The court’s consideration of the “likelihood of success on the merits” is the most central to understanding the court’s determination. According to the court, “some evidence” that an agency failed to take the requisite hard look at the potential environmental effects is insufficient to obtain a preliminary injunction.14 In the context of NEPA, the “likelihood of success” prong requires the movant demonstrate that the agency’s actions, such as the BLM’s actions in approving APDs, were arbitrary and capricious, i.e., that the agency failed to take the requisite hard look at the environmental consequences of its actions.15 In reviewing such actions, if the agency is evaluating technical and scientific data within its expertise, then the agency is entitled to an “extreme degree of deference.”16 In this case, the “likelihood of success” prong required the Plaintiffs to conclusively establish that the BLM actions of (1) tiering the NEPA documents to the 2003 RMP, which analyzed the impacts of directional drilling and HF operations at the Basin level, and (2) utilizing boilerplate EAs when issuing APDs, was arbitrary and capricious. The Court found the Plaintiffs failed to proffer enough evidence to conclusively demonstrate that the BLM failed to take the requisite hard look and, therefore, determined its actions were neither arbitrary nor capricious.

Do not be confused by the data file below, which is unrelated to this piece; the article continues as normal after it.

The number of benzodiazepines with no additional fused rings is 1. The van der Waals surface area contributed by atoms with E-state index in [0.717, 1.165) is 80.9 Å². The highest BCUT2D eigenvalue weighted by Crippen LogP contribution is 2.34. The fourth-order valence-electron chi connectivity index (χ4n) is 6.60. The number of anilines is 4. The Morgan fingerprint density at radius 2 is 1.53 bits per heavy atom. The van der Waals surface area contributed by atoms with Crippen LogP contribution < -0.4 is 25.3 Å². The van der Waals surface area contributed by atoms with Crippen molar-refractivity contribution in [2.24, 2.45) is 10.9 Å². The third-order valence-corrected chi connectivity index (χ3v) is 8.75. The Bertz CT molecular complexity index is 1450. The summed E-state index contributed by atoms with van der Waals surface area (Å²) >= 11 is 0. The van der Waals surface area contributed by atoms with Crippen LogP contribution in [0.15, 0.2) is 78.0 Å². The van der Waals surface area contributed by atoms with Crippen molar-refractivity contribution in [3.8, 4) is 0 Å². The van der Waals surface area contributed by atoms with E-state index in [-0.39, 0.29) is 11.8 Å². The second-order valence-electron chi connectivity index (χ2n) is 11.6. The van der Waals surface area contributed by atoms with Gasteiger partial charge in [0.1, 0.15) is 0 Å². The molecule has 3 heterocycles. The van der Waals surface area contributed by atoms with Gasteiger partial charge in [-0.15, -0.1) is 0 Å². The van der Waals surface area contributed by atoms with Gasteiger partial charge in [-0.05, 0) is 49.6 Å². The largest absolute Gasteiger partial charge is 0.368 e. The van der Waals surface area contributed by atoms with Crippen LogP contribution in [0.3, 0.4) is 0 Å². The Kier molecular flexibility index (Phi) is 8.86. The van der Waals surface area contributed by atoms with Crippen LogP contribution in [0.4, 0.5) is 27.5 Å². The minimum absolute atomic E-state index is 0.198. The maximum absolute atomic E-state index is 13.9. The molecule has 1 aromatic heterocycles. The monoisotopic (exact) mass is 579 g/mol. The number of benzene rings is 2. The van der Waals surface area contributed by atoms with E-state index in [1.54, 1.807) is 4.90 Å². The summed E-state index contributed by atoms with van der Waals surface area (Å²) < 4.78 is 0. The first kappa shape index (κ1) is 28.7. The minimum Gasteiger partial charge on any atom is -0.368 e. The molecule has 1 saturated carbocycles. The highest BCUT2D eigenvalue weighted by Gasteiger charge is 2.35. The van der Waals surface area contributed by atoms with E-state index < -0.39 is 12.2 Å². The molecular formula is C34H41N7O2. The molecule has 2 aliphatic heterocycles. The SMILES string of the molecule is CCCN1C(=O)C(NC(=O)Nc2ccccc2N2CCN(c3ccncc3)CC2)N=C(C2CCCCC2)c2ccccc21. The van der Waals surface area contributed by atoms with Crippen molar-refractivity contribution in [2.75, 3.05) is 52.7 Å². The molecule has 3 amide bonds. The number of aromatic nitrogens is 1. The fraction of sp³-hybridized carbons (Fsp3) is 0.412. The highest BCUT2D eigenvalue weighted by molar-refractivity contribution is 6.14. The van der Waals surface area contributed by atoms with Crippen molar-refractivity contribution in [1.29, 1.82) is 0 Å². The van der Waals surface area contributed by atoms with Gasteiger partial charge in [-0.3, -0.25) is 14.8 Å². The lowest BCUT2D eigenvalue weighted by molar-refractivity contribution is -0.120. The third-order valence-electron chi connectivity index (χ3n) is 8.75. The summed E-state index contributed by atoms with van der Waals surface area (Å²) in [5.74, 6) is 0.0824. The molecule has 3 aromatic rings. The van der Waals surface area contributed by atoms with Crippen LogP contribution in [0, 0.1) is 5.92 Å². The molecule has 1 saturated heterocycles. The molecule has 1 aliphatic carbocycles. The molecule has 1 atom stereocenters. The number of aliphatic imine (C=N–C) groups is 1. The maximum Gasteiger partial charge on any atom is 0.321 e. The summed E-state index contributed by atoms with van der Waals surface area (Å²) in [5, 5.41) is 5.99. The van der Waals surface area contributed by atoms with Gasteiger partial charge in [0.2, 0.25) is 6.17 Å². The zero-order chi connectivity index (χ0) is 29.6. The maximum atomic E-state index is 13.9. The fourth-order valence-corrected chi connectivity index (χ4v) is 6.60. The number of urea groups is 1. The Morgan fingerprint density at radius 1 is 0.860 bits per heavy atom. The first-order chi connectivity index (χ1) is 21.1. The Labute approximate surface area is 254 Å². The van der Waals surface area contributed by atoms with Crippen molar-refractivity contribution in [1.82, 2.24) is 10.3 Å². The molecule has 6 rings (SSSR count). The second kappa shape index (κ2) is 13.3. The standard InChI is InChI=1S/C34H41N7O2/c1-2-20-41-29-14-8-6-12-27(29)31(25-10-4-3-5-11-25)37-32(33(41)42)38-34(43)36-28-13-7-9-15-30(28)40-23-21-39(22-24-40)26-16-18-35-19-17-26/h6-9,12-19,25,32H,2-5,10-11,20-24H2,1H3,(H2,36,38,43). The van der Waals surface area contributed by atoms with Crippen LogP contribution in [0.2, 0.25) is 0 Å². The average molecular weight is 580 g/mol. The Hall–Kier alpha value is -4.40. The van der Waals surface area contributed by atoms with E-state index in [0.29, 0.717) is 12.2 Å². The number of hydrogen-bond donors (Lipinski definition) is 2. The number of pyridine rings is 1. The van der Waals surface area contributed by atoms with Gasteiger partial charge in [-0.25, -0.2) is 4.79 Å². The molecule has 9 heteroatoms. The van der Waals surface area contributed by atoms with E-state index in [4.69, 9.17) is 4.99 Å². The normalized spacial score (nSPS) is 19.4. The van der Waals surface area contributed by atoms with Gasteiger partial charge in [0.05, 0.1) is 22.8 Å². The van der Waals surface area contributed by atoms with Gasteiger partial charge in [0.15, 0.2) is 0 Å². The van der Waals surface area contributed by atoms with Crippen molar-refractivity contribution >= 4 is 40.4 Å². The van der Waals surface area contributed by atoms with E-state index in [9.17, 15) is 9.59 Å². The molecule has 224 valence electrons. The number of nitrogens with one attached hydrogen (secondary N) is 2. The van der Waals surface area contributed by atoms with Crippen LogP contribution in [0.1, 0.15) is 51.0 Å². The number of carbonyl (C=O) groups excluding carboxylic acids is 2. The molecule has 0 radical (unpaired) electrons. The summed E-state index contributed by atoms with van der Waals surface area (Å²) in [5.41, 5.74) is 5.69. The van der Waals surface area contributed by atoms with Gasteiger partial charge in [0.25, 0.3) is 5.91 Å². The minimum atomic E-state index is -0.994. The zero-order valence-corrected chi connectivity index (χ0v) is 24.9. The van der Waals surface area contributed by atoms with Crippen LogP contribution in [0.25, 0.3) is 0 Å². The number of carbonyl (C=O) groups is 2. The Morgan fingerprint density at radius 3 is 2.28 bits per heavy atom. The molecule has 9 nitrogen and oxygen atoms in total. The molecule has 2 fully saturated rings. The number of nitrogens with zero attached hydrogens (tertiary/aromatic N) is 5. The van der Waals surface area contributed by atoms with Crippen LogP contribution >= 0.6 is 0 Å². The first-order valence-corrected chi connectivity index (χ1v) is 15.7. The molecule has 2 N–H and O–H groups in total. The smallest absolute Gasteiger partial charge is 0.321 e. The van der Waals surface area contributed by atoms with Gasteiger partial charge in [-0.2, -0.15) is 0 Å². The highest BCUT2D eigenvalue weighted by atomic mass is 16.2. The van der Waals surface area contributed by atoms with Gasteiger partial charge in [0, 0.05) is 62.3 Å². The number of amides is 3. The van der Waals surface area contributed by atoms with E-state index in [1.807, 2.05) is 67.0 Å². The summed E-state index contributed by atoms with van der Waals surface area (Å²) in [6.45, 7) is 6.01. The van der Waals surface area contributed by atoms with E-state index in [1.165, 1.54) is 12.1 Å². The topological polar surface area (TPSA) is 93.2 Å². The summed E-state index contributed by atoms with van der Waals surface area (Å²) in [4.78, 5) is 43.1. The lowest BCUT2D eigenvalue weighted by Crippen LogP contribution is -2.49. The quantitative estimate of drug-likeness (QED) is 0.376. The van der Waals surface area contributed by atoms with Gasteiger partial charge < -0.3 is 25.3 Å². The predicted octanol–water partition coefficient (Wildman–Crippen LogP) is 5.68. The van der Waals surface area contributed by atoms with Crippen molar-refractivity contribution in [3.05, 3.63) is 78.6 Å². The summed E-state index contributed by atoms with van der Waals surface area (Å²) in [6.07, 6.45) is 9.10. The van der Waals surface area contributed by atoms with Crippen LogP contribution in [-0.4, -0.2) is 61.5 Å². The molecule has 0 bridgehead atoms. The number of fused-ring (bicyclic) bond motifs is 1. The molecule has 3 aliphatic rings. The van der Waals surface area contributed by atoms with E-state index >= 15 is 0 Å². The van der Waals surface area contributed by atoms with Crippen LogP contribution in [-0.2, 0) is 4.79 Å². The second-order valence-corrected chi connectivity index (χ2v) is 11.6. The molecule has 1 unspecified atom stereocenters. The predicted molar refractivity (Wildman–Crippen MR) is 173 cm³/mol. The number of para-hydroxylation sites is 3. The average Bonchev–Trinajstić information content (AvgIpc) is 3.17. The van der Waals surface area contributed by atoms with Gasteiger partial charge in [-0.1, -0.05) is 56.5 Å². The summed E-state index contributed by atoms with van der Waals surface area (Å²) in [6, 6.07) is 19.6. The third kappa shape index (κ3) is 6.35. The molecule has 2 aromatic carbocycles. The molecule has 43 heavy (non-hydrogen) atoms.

The court first examined whether the APDs were properly tiered to the RMP. Despite the fact that the RMP was basin-wide, and the APDs were site specific, the Court reasoned that this BLM action was not “arbitrary and capricious.”17 The court noted that NEPA documents need only “concentrate on issues that are truly significant to the action in question, rather than amassing needless detail,”18 and found that the BLM’s NEPA documents focused on truly significant details, as opposed to needless minutia.19 The court determined that the documents, although tiered to the 2003 RMP, fully addressed the impacts of directional drilling and HF operations, technologies that existed for a long time and whose impacts on the San Juan Basin were well studied in the RFDS.20 Additionally, the Court, reasoned that, while the BLM is undertaking further study on the impacts of directional drilling and HF operations in the Basin, via the Amended RMP, the BLM’s reliance on the 2003 RMP did not make its actions arbitrary and capricious.21 Instead, the court held that the BLM is entitled to rely on documents like the 2003 RMP since the document was “well-reasoned.”22 The court noted that an agency is not free to ignore technological advancements and continue to tier a NEPA analysis to an EIS using underpinning technology that is different than modern technology in such a way that environment impacts—such as technological advancements in directional drilling—are “quantitatively significant.”23 The court found that the Plaintiffs failed to establish that the technological advancements in directional drilling and fracing that occurred after 2003 caused environmental impacts that were “significant” enough to trigger a new EIS.